If you’ve recently gone through a bankruptcy, foreclosure, or even a civil judgement, it probably isn’t a surprise to you that your credit has been impacted. Any abrupt changes to your credit can seriously affect the number that shows on your credit report. Unfortunately, unlike the scenarios listed in previous points, these derogatory marks are the result of what lenders consider major delinquencies –– in other words, significant implications about your ability to manage your finances.
If a derogatory mark is added to your credit report, it’s important to get assistance as soon as possible. A credit repair professional can help you filter through the overwhelming information and requirements to find a solution that works best for your unique situation. If you do see a derogatory mark on your credit score that you don’t recognize, follow up.
Get It Now
If you’re concerned about your credit, you can check your three credit reports for free once a year. To track your credit more regularly, Credit.com’s free Credit Report Card is an easy-to-understand breakdown of your credit report information that uses letter grades—plus you get a free credit score updated every 14 days.
You can also carry on the conversation on our social media platforms. Like and follow us on Facebook and leave us a tweet on Twitter.
It may feel like everywhere you turn, is another opportunity for your credit to get dinged. Between loans, credit cards, and bills, it can feel overwhelming to try and rebuild credit once it’s already suffered some setbacks.
However, that doesn’t mean your financial situation is ever hopeless. It may take some time, but rebuilding your credit is doable for anyone with smart financial habits. Here’s the some important principles that will guide you out of the vicious cycle of poor credit:
1. Get Your Finances in Check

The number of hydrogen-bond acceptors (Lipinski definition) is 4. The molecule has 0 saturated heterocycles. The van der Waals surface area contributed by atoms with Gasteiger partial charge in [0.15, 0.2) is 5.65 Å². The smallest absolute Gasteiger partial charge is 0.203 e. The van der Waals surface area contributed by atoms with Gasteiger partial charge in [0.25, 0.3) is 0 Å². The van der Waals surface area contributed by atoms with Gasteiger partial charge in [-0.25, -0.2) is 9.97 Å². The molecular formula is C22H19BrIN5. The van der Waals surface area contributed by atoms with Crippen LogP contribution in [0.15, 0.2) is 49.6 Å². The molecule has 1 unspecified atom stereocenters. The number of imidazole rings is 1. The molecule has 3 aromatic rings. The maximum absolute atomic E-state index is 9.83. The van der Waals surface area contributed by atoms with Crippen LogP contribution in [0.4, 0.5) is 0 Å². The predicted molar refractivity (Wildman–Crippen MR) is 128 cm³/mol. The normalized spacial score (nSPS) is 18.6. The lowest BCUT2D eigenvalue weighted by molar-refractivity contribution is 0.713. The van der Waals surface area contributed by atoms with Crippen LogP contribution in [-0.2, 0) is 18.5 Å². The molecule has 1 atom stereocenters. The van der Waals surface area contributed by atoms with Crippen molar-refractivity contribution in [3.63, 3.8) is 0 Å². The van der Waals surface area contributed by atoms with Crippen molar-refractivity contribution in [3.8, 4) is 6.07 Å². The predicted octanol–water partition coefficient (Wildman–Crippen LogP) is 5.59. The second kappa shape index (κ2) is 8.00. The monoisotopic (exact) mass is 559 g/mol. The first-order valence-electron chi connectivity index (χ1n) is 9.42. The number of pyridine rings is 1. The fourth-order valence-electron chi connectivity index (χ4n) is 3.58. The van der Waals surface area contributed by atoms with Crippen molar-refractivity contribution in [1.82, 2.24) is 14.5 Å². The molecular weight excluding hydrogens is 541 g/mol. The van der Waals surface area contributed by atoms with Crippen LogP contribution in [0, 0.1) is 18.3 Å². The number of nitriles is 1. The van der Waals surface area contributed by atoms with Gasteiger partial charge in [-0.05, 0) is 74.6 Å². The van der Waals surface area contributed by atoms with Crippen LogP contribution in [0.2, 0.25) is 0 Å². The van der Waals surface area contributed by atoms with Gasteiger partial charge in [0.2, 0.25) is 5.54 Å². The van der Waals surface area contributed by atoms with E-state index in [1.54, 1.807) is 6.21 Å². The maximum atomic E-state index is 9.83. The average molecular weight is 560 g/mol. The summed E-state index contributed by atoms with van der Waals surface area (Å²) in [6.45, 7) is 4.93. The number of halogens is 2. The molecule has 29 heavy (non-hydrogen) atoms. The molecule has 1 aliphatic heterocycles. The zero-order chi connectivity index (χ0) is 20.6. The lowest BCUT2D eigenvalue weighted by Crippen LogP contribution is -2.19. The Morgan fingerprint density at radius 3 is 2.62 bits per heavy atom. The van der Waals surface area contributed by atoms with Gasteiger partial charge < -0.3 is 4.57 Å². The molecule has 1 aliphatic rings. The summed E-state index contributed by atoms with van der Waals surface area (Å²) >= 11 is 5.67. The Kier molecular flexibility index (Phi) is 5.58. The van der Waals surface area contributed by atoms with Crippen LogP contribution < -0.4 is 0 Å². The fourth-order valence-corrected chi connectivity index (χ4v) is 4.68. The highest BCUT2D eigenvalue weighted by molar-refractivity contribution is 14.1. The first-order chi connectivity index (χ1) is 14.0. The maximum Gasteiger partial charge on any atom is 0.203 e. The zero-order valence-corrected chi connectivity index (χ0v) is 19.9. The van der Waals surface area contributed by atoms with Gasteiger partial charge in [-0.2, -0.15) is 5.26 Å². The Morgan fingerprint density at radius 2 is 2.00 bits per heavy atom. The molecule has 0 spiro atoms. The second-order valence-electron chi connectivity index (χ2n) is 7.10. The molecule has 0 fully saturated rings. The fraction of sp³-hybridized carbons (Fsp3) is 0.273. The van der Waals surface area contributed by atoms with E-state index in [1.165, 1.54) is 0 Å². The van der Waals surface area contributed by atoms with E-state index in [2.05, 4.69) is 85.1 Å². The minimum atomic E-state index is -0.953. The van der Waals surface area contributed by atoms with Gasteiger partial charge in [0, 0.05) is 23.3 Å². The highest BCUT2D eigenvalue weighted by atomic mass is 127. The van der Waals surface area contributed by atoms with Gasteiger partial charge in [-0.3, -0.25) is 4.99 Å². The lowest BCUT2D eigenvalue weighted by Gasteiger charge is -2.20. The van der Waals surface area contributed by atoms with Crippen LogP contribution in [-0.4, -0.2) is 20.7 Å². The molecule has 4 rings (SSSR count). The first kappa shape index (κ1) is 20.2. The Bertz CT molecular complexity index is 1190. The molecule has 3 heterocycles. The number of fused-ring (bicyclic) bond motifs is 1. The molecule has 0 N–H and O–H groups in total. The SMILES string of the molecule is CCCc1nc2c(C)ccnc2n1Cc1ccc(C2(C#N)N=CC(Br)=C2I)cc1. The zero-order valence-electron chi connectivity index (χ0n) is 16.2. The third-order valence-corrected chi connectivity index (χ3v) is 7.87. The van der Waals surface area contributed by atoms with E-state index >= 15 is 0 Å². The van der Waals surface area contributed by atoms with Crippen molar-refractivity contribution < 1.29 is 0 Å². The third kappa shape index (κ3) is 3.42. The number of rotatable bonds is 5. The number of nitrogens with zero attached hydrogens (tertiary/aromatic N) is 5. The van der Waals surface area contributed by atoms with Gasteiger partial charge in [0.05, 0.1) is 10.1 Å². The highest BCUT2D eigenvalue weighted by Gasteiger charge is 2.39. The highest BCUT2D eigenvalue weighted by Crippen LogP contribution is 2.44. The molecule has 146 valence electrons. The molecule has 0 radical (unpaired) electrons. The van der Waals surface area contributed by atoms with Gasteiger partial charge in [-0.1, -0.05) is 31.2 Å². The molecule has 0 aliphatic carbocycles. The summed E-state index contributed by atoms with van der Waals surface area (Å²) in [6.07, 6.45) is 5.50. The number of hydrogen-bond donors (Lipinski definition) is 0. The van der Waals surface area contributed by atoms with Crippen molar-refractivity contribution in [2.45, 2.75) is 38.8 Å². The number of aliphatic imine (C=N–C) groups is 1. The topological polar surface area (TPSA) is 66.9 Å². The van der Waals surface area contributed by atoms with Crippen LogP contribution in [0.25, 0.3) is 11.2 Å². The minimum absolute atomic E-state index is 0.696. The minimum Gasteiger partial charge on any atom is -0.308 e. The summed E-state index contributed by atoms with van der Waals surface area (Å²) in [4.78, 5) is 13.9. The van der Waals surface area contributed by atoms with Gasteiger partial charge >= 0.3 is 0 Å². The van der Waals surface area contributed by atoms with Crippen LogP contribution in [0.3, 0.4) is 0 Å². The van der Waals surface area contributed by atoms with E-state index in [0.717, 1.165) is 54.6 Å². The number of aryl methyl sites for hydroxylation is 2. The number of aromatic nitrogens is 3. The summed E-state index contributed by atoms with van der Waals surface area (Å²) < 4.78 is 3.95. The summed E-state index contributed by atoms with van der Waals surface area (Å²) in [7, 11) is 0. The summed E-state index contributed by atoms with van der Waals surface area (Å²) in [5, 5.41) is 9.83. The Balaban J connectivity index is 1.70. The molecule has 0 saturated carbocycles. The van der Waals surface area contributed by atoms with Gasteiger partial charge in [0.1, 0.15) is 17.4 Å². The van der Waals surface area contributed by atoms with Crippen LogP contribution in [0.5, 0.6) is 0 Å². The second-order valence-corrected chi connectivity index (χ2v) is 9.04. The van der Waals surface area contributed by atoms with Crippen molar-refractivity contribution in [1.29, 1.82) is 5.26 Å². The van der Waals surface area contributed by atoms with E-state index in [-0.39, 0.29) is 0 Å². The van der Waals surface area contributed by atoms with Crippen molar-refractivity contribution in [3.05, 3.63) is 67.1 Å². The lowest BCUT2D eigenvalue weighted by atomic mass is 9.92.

If you haven’t already it’s time to check your credit report, to understand where you fully stand. Next, if you still have any outstanding bills owed, or can’t afford to make minimum payments on your card, consider paying those off. They may continue to affect your credit score until every overdue bill is paid. While you may feel a little in over your head, there are several ways to reign in your money:
Set up a Budget: Even if you already have a budget in place, if you’re trying to rebuild credit, you’ll likely need to reassess. Take account of all your expenses, and then average them out over the last six months. Once you see all your spending in place, it may shock you where your money has been going. Wherever you can,
Work with your creditors to pay debts: If you can’t clear all your outstanding bills at once, you can talk with creditors to set up new payment plans or defer payments temporarily. While not every lender will be open to working with you, there will likely be more than you expect. Ultimately it’s in both party’s best interest to come to an agreement on a plan and timeline that you can actually achieve. However, it’s possible that a plan like this may have an initial negative impact on your credit score.
2. Build Positive History
One you have a plan in place to avoid detracting from your credit score, next you’ll focus on steps that will help demonstrate a responsible use of credit. There are several ways to do this.